But by now Dollymania had started to fade a fraction. He had a poor tour in the Caribbean, playing in all five Tests but averaging 22 with the bat, 97 with the ball and dropping catches. “Socially, it was a great tour for me,” he said in Time to Declare. Some felt that was precisely the point – he was now far from teetotal. He did make 87 not out in a shock defeat in the opening Ashes Test of 1968, when England ludicrously picked only three frontline bowlers, then blamed D’Oliveira for not being one of them. Now he was omitted, and remained on the outside, performing patchily for Worcestershire, while England tried and failed to recapture the initiative against a poor Australian side.
But all the while the “what-if-he’s-picked?” speculation swirled. And then came The Oval: Roger Prideaux withdrew with pleurisy, D’Oliveira came in, and the speculation ceased. He made 158, which helped win the match. He was dropped four times, but he had rediscovered his form, and triumphed. Surely there could be no doubt now? The press thought not; umpire Charlie Elliott thought not: “Oh Christ,” he whispered to Basil when the hundred came up. “The cat’s among the pigeons now.” It certainly was, but not in the way Elliott expected: five days later the tour party was announced, without D’Oliveira.
Quite clearly, all manner of dirty work had been afoot that year. D’Oliveira posed a threat to the credibility of South Africa’s policy of rigid racial separation and inequality. What if he came and succeeded? The Vorster government were desperate to avoid this, and sanctioned all kinds of bribes to persuade D’Oliveira to rule himself out, carefully detailed in a 2004 biography by Peter Oborne. MCC, with the former prime minister Sir Alec Douglas-Home high in their counsels, did not want to jeopardise their long and, from their perspective, happy relationship with white South Africa.
It is possible to believe that the selectors were leaned on not to pick D’Oliveira by an unholy alliance of Lord’s and Pretoria. There was a narrow, rather convoluted, cricketing case to support his omission, based on the fact that there were better specialist batsmen and he was not quite a fully fledged all-rounder. (And he was not young, whatever his real age.) Doug Insole, the chairman of selectors, always maintained this lay behind the decision.
There is another explanation, more plausible than either, and supported by well-placed sources: that the selectors remembered the West Indies tour and took that into account, perhaps fearing a disastrous late-night incident. It is notable that the other great socialiser, Colin Milburn, was also left out.
In Cape Town, the South African parliament roared with delight when the news came through. In England, the storm broke over the selectors’ heads; MCC became an object of contempt and ridicule. Then, two weeks later, Tom Cartwright, a bowler who batted, pulled out through injury; D’Oliveira, a batsman who bowled, was inserted instead. The cricketing case for this was again elaborate, though perhaps not as elaborate as Cartwright’s thinking. He had unusual political awareness for a cricketer (probably more than the chronic appeaser Douglas-Home) and harboured mixed feelings about touring at all; it seems likely he used his twinge as an excuse.
Vorster almost certainly could not have banned D’Oliveira had he been chosen originally. With world revulsion building against apartheid, that would have been too nakedly racist, even for South Africa. But now he had his chance because it looked, not just in South Africa, as if the selectors had caved in to political pressure. The night after D’Oliveira’s inclusion Vorster was speaking (half-drunk, it is said) in the heartland of white supremacy, to members of the Nationalist Party in Bloemfontein. He was able to tell them: “The MCC team as constituted now is not the team of the MCC but the team of the Anti-Apartheid Movement.” He got a phenomenal ovation. D’Oliveira would not be allowed in, and MCC had to cancel the tour. Short-term, Vorster had won. But both Vorster and apartheid would be dead before South Africa played cricket against England again, and the sporting isolation created by banning D’Oliveira marked the start of the regime’s painfully slow downfall.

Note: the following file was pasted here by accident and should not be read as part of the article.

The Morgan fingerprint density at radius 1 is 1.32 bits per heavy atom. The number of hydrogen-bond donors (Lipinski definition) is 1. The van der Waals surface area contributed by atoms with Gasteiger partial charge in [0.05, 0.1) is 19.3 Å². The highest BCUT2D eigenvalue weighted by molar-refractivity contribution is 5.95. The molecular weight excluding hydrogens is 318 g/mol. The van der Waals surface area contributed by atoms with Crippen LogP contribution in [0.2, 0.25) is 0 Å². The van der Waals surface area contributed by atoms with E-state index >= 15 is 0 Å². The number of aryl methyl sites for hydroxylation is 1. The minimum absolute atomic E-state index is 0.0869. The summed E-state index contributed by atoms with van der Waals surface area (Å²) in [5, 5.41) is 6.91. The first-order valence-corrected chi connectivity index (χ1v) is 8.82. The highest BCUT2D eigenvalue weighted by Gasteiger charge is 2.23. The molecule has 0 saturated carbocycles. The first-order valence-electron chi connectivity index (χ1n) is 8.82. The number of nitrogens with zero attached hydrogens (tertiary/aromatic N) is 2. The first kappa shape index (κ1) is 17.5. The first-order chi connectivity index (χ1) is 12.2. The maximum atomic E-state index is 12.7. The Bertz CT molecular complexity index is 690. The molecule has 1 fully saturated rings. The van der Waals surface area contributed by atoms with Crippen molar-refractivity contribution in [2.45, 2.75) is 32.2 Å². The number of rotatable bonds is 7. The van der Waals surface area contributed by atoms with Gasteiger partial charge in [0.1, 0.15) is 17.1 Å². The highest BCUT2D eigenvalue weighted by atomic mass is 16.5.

Only one man emerged with credit. D’Oliveira made a habit of rising to the major occasions of his life, and he behaved throughout this one with integrity, dignity and implacability. In the years of political strife ahead, he would not let himself be used by either the rigid boycotters or apartheid’s apologists: he remained his own man. He played on for England; indeed for the four years after the great rumpus, he did not miss a match (so much for the selectors’ original judgement). His performances included perhaps his greatest innings: an unbeaten 114 on a shocking pitch at Dacca in the hastily arranged, riot-torn series that replaced the abandoned South African tour. And he continued to play well for Worcestershire until 1979, when he may well have been past 50. He then became county coach for 11 years, forming a notably successful partnership with Phil Neale as captain.
D’Oliveira had always been a good watcher – he worked out how to pick the Australian mystery spinner John Gleeson – and he was a conscientious, tough and effective coach, if stronger on the importance of mental attitude than on the minutiae of technique. And his essential decency shone through in odd ways. The former county secretary Mike Vockins remembered him being saddled with a coaching commitment at a school in Redditch on a snowy day. He was not sure he could make it, so he drove there in the morning to convince himself it was possible, then went back to do the job in the afternoon. Basil also became a proud patriarch.
His son Damian played 14 seasons for Worcestershire, and in 2011 his grandson Brett followed them into the team, and also became the fourth generation of D’Oliveiras to play for St Augustine’s. By then dementia had overcome Basil, but his family – led by the staunch Naomi – sustained him. And he was revered across the cricket world, most of all, far from Worcester, in the country that once spurned him.